Study Explains How Customers Customize Products
New Haven, Conn., March 4, 2009 – Companies are increasingly allowing consumers to customize the precise configuration of products. For example, Dell and Nike offer consumers the opportunity to customize computers and sneakers to fit their individual preferences. The methods these companies use to guide consumers through the customization process influence the product features they choose and their willingness to buy the finished product according to a new study.
The study "Contingent Consumer Response to Self-Customization Procedures" by Ravi Dhar of the Yale School of Management, Ana Valenzuela of the Zicklin School of Business at Baruch College, and Florian Zettelmeyer of the Haas School of Business at the University of California, Berkeley, is the first to compare how consumers respond to the two most common methods companies use to aid them in customizing products: by-attribute and by-alternative.
The by-attribute method allows consumers to create a product by selecting their preference level for each product feature. For example, on the Dell website, customers can build a computer by selecting, one-by-one, their preferred monitor size, memory, and other features. In the by-alternative method consumers choose their preferred option from a set of fully configured products. For example, Gateway allows customers to select from a number of computer packages with features that range from low to high in price and quality.
Through a series of experiments in which participants customized products and services including laptops and insurance, the authors found that consumers tend to choose middle-of-the-road product features when they customize a product one attribute at a time. In contrast, they are more likely to select high and low end features when they customize a product from a display of fully configured options.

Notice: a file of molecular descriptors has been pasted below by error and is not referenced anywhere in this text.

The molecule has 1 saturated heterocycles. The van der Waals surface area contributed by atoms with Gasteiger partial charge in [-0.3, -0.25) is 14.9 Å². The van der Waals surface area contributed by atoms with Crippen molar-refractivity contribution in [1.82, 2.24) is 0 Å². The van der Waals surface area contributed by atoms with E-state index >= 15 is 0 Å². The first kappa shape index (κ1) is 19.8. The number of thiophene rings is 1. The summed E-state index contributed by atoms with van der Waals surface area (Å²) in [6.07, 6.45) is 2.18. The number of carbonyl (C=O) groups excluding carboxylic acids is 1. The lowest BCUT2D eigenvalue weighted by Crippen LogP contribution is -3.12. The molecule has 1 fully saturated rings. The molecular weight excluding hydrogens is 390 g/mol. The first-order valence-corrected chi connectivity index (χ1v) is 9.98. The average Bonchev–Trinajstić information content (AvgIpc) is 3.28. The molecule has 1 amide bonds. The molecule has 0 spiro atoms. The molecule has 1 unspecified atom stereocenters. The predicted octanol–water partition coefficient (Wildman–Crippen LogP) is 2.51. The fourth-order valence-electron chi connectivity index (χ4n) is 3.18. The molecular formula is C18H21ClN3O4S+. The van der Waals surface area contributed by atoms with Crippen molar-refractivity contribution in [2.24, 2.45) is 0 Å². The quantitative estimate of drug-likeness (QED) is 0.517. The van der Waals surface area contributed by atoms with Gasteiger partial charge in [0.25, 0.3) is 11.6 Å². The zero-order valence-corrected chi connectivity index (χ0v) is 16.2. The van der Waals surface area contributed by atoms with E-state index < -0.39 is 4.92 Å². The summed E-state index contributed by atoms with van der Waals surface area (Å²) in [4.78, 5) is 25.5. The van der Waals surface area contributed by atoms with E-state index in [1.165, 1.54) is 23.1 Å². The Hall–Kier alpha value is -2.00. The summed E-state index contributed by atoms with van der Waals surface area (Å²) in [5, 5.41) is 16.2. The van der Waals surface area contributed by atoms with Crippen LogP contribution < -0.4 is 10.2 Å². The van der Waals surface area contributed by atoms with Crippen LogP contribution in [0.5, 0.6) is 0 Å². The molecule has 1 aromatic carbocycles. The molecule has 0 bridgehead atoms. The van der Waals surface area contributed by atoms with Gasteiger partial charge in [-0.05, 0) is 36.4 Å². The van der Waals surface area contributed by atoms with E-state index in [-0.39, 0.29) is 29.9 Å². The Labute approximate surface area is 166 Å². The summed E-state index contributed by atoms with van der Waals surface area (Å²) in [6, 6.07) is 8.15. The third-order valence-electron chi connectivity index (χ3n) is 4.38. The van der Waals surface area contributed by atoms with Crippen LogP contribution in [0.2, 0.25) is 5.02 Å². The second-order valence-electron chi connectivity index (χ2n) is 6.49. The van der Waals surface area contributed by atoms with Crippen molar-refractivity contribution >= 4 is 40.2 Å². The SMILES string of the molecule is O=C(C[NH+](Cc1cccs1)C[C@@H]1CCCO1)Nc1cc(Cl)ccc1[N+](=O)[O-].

"Customizing one attribute at a time makes consumers resolve the uncertainty of the right attribute level by making a compromise or choosing an intermediate level," said Dhar, director of the Yale Center for Customer Insights at the Yale School of Management.
Customers also find it easier to make choices by-attribute than by-alternative, and as a result, they are more satisfied with the customized product they create and are more likely to purchase it instead of abandoning it in their online shopping cart.
"The method used to customize changes not only what consumers end up buying but also whether or not they buy at all," said Dhar.
The research findings can help marketing managers predict the choices consumers will make when customizing a product, which will allow them to keep adequate stock levels on hand based on how consumers are most likely to configure a product. It can also inform pricing decisions. For example, if consumers are more likely to choose products at the high or low end, companies should include profitable product configurations at these extremes.
The paper is forthcoming in the Journal of Marketing Research.